Course ObjectiveAfter completing this course, students will
Understand the role of smart algorithms for big data, in digital
interactions, and in physical manifestations such as robots and the
Know broad classes of algorithms and how they are used for prediction,
social sorting, curating, recommending, gatekeeping, experimentation,
Be familiar with some of the main contemporary thinkers and issues in
the ethics of algorithms
Know and understand the ethical implications of (classes of) algorithms
on privacy, surveillance, discrimination, access to information,
security, free will, human rights, social norms, etc.
Be able to identify stakeholders and ethical implications in healthcare,
design, crime, education, science, job markets, business, journalism,
Course ContentDigital innovation involves both the accumulation of large amounts of
data (so-called Big Data) through various new sensors (such as
smartphones and social networks) as well as artificially intelligent
algorithms (software, but also robots) that can analyze and interpret
that data (i.e. analytics) and act upon it. The main objective of this
course is to develop “algorithmic literacy” which is an understanding of
how (intelligent and adaptive) algorithms influence the way we
communicate, work, obtain information, date, travel, and so on, but also
how we can tackle grand challenges such as crime, healthcare and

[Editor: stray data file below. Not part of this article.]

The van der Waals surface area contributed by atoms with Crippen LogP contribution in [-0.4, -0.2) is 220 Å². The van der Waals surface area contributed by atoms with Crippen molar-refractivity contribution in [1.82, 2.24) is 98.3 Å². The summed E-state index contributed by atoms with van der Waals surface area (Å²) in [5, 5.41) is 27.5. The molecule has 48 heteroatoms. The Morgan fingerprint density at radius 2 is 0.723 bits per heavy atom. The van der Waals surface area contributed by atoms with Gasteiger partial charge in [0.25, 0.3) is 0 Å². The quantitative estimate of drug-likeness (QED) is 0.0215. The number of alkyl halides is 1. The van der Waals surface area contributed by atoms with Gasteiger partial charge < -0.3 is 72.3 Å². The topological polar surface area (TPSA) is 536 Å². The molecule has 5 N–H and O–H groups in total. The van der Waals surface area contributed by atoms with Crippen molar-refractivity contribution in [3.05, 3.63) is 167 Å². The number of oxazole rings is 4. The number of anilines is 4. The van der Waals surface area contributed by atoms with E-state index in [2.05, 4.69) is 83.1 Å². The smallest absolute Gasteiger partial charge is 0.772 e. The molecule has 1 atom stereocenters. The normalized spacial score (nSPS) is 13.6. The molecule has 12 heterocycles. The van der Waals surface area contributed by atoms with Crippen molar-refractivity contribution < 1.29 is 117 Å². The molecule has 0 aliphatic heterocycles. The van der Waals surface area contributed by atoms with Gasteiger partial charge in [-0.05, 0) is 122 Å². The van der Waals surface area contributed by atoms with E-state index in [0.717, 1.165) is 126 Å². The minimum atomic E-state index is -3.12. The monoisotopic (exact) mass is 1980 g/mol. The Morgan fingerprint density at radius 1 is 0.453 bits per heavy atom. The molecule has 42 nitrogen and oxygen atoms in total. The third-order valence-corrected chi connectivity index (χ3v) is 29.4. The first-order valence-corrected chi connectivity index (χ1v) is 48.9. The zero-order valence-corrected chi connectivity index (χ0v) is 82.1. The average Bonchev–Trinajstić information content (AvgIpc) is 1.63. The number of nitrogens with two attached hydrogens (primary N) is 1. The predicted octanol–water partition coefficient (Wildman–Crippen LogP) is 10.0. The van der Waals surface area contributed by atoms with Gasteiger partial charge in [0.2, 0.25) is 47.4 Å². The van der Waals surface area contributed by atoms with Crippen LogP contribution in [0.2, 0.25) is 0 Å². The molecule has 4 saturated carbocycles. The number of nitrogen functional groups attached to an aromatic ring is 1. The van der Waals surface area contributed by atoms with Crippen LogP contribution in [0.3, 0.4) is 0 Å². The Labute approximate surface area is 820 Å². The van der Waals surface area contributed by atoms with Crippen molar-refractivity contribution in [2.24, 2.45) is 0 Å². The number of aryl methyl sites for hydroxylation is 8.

education in new, innovative ways. Algorithms are not neutral or
objective, but come with many biases, choices, and political influences
built-in, which heavily determine how people are “seen” by these
algorithms, and how they are treated.
The course covers specifically the various implications algorithms have
on fundamental values in society dealing with privacy, surveillance,
free will, and so on. For each implication typically several competing
stakeholders are involved with opposing viewpoints, value systems or
business models. This requires a delicate balancing of interests. Ethics
deals with finding this balance, with identifying issues and
stakeholders, with employing social and legal solution frameworks, and
possibly with judging whether some developments are good or bad.
The course features lectures on algorithms, ethical issues and domains.
In addition we will read and discuss relevant literature, for which
active participation is required. Each student needs to write an
individual essay about a (self-chosen) ethical problem in a particular
domain. Furthermore, each student participates in a multidisciplinary
design team consisting of students to find a practical solution for an
ethical issue caused by the use of intelligent algorithms.
Teaching MethodsLectures and (interactive) literature discussions.
Method of AssessmentIndividual assignment, group assignments, active participation in group
sessions, and written exam.
LiteratureVarious articles that will be made available through Canvas.
|Language of Tuition||English|
|Faculty||School of Business and Economics|
|Course Coordinator||drs. F.E.J.M. Derksen|
|Examiner||drs. F.E.J.M. Derksen|
You need to register for this course yourself
Last-minute registration is available for this course.
|Teaching Methods||Seminar, Lecture|
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